3800 American Ghost Towns You Can Visit on One Map

Geotab
Geotab

Not every city is destined to survive forever. In the 19th century, plenty of towns established during mining, oil, and railway booms flourished for a few decades, then shriveled up when their single source of economic support dried up, leaving entire towns abandoned. Geotab recently mapped out more than 3800 of these ghost towns across the U.S., diving into what areas have the highest concentration of long-abandoned settlements.

When you click on each state, pop-ups will reveal how many ghost towns that state is home to, which county has the highest concentration of them, and which city features the most in a 25- or 50-mile radius around it.

The image above is from Berlin, Nevada, a one-time mining town established in the 1880s. The mine shut down after a strike in the early 1900s, and was abandoned by the 1910s. Many of the original buildings remain standing today, though. It's now part of Berlin-Ichthyosaur State Park.

Below is Harrisburg, a ghost town in Utah established in 1859. Settlers struggled to farm on the rugged land, and floods and other disasters eventually drove them to relocate elsewhere. It was abandoned by the 1890s, but remnants of some of the stone buildings are still around.

While we often associate ghost towns with Western locales like California (where there are 346 ghost towns), there are a striking number of them in Kansas, Oklahoma, and Texas, where the Dust Bowl and the Great Depression left 308, 236, and 511 towns abandoned, respectively. Florida is also full of ghostly remains of cities, with 257 of them across the state. States in other parts of the country have strikingly few ghost towns. The Northeast is particularly bare: Rhode Island, Connecticut, and Maine have one, four, and five, respectively.

Explore the entire project here. If you don't have the time for a road trip to see all 3800-plus ghost towns on the map, you can take a virtual tour of the now-abandoned 19th century town of Bodie, California here, or check out our list of 10 specific ghost towns in the U.S. to visit. Though of course, if you really love ghost towns, you could just buy your own.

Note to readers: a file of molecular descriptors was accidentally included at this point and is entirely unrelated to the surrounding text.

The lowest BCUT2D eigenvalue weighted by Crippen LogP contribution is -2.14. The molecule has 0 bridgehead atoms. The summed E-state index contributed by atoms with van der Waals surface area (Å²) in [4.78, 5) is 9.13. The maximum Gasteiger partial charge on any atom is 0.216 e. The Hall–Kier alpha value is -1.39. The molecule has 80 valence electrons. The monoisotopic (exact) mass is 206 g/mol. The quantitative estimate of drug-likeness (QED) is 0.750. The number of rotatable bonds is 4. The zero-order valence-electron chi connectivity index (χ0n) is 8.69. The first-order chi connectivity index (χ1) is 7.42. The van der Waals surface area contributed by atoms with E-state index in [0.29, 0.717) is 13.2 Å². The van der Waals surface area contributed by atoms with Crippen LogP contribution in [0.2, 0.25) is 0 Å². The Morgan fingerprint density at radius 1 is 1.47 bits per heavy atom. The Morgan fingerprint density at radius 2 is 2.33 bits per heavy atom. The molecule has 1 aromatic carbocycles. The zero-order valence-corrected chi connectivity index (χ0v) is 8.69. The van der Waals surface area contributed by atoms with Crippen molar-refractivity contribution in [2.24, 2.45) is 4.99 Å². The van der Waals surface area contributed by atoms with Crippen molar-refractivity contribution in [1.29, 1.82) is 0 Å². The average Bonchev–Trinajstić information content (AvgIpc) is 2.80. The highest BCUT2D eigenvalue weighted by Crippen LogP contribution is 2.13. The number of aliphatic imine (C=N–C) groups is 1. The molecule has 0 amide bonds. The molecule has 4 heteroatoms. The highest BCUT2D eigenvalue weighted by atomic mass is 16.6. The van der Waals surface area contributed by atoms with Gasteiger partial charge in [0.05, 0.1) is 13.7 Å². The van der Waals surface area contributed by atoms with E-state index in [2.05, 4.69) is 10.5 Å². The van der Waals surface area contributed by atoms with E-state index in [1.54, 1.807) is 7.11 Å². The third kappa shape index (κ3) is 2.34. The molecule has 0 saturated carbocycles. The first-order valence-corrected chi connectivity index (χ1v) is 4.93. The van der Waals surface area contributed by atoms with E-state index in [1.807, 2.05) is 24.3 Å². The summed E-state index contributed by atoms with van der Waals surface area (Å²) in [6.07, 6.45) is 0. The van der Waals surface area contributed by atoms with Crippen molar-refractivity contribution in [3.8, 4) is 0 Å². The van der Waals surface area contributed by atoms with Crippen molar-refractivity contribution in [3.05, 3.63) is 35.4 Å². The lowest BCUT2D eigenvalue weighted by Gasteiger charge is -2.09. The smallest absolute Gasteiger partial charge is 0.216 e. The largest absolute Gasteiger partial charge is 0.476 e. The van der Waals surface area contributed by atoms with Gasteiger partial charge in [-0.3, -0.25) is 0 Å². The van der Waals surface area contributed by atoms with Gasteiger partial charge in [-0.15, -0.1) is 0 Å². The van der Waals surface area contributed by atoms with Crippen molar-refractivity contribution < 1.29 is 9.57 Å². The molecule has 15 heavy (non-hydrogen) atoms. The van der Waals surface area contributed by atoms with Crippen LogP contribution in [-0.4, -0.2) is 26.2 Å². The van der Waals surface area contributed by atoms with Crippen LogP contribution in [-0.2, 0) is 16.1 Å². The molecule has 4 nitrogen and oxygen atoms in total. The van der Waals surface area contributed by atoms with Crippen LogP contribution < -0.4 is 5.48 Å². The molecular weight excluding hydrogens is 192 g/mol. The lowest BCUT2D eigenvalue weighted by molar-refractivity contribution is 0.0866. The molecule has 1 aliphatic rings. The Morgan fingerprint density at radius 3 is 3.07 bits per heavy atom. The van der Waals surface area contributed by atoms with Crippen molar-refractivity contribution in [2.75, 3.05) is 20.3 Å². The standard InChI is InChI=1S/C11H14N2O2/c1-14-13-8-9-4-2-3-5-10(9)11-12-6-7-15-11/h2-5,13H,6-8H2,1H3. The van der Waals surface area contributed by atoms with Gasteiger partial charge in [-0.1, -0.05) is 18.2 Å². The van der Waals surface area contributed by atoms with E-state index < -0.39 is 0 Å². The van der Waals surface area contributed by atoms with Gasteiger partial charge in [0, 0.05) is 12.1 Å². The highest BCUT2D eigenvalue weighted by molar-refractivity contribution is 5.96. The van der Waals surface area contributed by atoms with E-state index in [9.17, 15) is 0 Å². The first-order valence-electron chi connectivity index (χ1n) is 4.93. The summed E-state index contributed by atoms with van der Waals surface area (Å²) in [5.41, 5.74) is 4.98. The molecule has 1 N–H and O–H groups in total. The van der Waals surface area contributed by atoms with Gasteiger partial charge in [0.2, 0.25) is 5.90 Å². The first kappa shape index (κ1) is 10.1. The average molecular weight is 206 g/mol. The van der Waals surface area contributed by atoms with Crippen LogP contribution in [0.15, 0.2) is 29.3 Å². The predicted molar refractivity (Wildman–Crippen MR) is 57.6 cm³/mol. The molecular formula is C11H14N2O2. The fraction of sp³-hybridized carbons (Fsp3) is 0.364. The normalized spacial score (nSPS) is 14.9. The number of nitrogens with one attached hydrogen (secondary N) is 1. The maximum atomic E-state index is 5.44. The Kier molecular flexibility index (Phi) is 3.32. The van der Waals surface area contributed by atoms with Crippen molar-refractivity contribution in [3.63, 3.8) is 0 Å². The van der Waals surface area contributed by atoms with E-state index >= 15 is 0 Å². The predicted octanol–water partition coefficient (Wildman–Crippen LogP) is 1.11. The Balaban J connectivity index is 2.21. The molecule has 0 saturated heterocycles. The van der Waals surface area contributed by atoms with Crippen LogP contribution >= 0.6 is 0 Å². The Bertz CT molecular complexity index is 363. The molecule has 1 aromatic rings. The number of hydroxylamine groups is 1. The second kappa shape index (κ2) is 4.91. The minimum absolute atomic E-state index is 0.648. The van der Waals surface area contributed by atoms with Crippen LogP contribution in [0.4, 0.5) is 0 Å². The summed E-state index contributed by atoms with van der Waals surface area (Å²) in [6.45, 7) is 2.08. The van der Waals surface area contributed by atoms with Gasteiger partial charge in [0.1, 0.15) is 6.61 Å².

Ghost Towns of America
Click the image to open the full interactive version (via Geotab).

The Most Popular Condiment in Each State, Mapped

Courtesy of Influenster
Courtesy of Influenster

You can tell a lot about a person by the condiments they put on their tacos, hot dog, or toast. Picky eaters might pair ketchup with steak, many Millennials will avoid mayo at all costs, and fans of sriracha and other spicy toppings are more likely to be thrill seekers. Pay close enough attention to a person's food preferences and you might even be able to guess which state they're from, as a new map spotted by Thrillist suggests.

The map, created by product ratings platform Influenster, shows the most popular condiment from one state to the next. Influenster analyzed more than 50,000 reviews on its site to identify the most-mentioned condiments, and both the number of reviews and overall ratings were taken into account.

The fact that Hidden Valley Ranch Dressing is the top choice in five states probably won't come as a shock, but would you peg Nature's Way Extra Virgin Coconut Oil as the fan favorite in an equal number of states? And in Michigan and Indiana, the top pick is Bertolli Alfredo with Aged Parmesan Cheese Sauce. There has been some debate over whether these ingredients can be classified as condiments, but Influenster seems to be following a broad definition. Merriam-Webster calls a condiment "something used to enhance the flavor of food," which could really be anything.

Semantics aside, it's clear where Americans' taste buds stand. Frank's RedHot and Nutella are the next most popular condiments, having been identified as the favorite in four states apiece. For some, though, condiments are not only a matter of taste, but also a source of home-state pride. The Asian-style Sriracha chili sauce is actually made in California, where it's the top condiment. Likewise, for Pennsylvanians, Heinz ketchup is the only ketchup. The Heinz company was founded in Pittsburgh, although many of its products are now made elsewhere.

Check out the full list below to see which condiment your fellow residents will be serving with dinner tonight.

Alabama: Sweet Baby Ray's BBQ Sauce
Alaska: Nature's Way Extra Virgin Coconut Oil
Arizona: Frank's RedHot Original Cayenne Pepper Sauce
Arkansas: Hidden Valley Ranch Dressing
California: Sriracha Chili Sauce
Colorado: Nature's Way Extra Virgin Coconut Oil
Connecticut: Nutella
Delaware: French's Classic Yellow Mustard
Florida: French's Crunchy Toppers Crispy Jalapenos
Georgia: Sweet Baby Ray's BBQ Sauce